'It's too soon': North Texas clergy concerned about relaxed guidelines for churches

Texas Governor Greg Abbott and Attorney General Ken Paxton issued new guidance to religious organizations this week.

The governor issued an executive order which defined churches, congregations and houses of worship as essential services That concerned some North Texas clergy.

The clergy is concerned any gathering in a house of worship right now would only increase the risk of infection spread, even with social distancing during the worship service. They want the state's leaders to know that.

Pastor Freddie Haynes is one of more than a dozen faith leaders conference calling with Dallas County Judge Clay Jenkins Wednesday concerned about the governor and attorney general's newest guidance easing restrictions on worship.

“It's morally irresponsible and reckless to move forward at this time,” Haynes said.

“Being on the conference call, I think it’s too soon for us to be gathering together again,” said Pastor T.L. Brown with New Mount Zion Missionary Baptist Church.

Bishop Edward Burns with the Catholic Diocese if Dallas, Bishop Michael McKee with the North Texas Conference of the United Methodist Church, Reverend Doctor Jeff Warren with Park Cities Baptist Church and George Mason with Wilshire Baptist Church were all also on the call.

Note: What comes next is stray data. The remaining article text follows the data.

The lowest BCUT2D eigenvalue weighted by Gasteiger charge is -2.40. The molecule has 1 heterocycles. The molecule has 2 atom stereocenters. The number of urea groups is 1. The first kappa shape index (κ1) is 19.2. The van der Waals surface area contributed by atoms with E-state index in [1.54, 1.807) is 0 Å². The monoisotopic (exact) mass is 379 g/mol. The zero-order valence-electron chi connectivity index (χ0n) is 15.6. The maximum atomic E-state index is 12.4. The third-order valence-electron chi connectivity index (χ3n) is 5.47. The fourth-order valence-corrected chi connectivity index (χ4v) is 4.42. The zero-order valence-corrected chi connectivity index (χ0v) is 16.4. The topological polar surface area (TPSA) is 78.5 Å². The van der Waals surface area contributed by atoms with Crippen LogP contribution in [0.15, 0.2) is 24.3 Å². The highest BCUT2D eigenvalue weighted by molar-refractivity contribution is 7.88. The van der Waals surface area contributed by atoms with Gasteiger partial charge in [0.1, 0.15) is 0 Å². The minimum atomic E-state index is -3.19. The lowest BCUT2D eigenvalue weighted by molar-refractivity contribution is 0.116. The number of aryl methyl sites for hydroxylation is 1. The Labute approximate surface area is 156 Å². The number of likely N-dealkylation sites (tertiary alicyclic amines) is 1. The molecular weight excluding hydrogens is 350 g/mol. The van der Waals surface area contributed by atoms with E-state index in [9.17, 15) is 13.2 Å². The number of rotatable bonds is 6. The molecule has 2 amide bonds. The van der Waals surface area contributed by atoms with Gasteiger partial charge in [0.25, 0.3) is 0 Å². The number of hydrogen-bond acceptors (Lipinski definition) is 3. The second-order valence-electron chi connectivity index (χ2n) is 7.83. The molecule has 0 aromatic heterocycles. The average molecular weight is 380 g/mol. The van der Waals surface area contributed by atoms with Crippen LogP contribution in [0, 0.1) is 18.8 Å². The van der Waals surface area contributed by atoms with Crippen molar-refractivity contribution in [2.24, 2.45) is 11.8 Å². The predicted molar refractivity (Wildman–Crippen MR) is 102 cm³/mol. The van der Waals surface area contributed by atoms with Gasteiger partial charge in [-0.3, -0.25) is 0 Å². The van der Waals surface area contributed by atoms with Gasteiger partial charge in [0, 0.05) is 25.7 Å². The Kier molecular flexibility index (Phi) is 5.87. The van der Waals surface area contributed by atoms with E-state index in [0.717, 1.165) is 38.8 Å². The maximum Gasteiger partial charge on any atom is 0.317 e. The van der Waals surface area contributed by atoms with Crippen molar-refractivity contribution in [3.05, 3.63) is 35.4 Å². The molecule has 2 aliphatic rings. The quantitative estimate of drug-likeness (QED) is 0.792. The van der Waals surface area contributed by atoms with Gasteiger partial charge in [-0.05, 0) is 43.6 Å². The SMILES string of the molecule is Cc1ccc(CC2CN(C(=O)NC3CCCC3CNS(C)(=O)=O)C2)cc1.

The group drafted a letter to the governor in part that says: “We do not want to move too fast.” The clergy emphasized "health over wealth."

The Catholic Diocese is concerned about coming back to soon, knowing the faithful will want Communion and there are health worries about sharing the cup.

“Yes, we have a constitutional right to gather and the biblical mandate from Hebrews 10 to gather,” said Pastor Shea Sumlin. “But we have a higher mandate in Matthew 22 to love our neighbor. And I think that’s our concern right now. How can we first love the community around us and the members that we have been entrusted to shepherd?”

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“We're going to worship by continuing in reflection at home, continuing to pray, continuing to draw from that deep place of appreciating God's blessings of loving our neighbor,” said Imam Omar Suleiman with the Yaqeen Institute for Islamic Research.

“Until there’s a vaccine, we've got to operate with social distancing and change our way of being,” said Pastor Richie Butler with Saint Paul United Methodist Church.

Pastor Richie Butler is part of the We Need to Survive Campaign, and the other faith leaders say the charge is to protect the flock.

“I don't want to look up a year and a half from now and we see some devastating numbers around lives,” he said.

With shelter in place orders now extended until May 15, most expect it will be June before houses of worship reopen. They will likely have scattered seating in all places and multiple services in most, with social distancing now part of how ministry will be done.